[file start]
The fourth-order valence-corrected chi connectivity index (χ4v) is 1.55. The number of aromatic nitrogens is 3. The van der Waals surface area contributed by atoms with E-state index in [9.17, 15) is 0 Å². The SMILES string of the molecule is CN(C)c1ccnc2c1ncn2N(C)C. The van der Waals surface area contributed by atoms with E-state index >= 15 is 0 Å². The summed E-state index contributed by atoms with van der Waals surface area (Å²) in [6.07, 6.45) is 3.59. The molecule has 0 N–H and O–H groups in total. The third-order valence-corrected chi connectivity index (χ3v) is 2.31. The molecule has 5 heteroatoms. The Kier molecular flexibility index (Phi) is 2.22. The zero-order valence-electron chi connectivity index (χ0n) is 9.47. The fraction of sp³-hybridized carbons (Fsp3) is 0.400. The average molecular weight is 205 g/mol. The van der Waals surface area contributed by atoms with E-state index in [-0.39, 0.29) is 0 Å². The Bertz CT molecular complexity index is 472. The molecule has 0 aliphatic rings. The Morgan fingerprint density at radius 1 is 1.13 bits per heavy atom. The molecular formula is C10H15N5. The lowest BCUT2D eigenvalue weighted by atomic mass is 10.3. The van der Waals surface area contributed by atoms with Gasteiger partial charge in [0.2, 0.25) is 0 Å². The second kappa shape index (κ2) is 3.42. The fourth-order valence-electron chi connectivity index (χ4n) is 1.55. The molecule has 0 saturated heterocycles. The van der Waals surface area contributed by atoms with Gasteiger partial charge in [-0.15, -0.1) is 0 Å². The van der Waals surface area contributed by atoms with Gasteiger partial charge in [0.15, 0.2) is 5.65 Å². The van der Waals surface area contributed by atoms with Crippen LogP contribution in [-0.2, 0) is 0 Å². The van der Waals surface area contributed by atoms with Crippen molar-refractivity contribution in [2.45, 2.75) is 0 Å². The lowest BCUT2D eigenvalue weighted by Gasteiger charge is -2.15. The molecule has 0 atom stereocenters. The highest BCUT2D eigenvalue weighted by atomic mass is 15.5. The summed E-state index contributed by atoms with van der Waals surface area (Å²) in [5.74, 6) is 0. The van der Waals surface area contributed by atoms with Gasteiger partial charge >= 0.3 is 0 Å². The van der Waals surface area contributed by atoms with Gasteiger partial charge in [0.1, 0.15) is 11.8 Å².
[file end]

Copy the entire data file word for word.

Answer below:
The fourth-order valence-corrected chi connectivity index (χ4v) is 1.55. The number of aromatic nitrogens is 3. The van der Waals surface area contributed by atoms with E-state index in [9.17, 15) is 0 Å². The SMILES string of the molecule is CN(C)c1ccnc2c1ncn2N(C)C. The van der Waals surface area contributed by atoms with E-state index >= 15 is 0 Å². The summed E-state index contributed by atoms with van der Waals surface area (Å²) in [6.07, 6.45) is 3.59. The molecule has 0 N–H and O–H groups in total. The third-order valence-corrected chi connectivity index (χ3v) is 2.31. The molecule has 5 heteroatoms. The Kier molecular flexibility index (Phi) is 2.22. The zero-order valence-electron chi connectivity index (χ0n) is 9.47. The fraction of sp³-hybridized carbons (Fsp3) is 0.400. The average molecular weight is 205 g/mol. The van der Waals surface area contributed by atoms with E-state index in [-0.39, 0.29) is 0 Å². The Bertz CT molecular complexity index is 472. The molecule has 0 aliphatic rings. The Morgan fingerprint density at radius 1 is 1.13 bits per heavy atom. The molecular formula is C10H15N5. The lowest BCUT2D eigenvalue weighted by atomic mass is 10.3. The van der Waals surface area contributed by atoms with Gasteiger partial charge in [0.2, 0.25) is 0 Å². The second kappa shape index (κ2) is 3.42. The fourth-order valence-electron chi connectivity index (χ4n) is 1.55. The molecule has 0 saturated heterocycles. The van der Waals surface area contributed by atoms with Gasteiger partial charge in [-0.15, -0.1) is 0 Å². The van der Waals surface area contributed by atoms with Gasteiger partial charge in [0.15, 0.2) is 5.65 Å². The van der Waals surface area contributed by atoms with Crippen LogP contribution in [-0.2, 0) is 0 Å². The van der Waals surface area contributed by atoms with Crippen molar-refractivity contribution in [2.45, 2.75) is 0 Å². The lowest BCUT2D eigenvalue weighted by Gasteiger charge is -2.15. The molecule has 0 atom stereocenters. The highest BCUT2D eigenvalue weighted by atomic mass is 15.5. The summed E-state index contributed by atoms with van der Waals surface area (Å²) in [5.74, 6) is 0. The van der Waals surface area contributed by atoms with Gasteiger partial charge >= 0.3 is 0 Å². The van der Waals surface area contributed by atoms with Gasteiger partial charge in [0.1, 0.15) is 11.8 Å².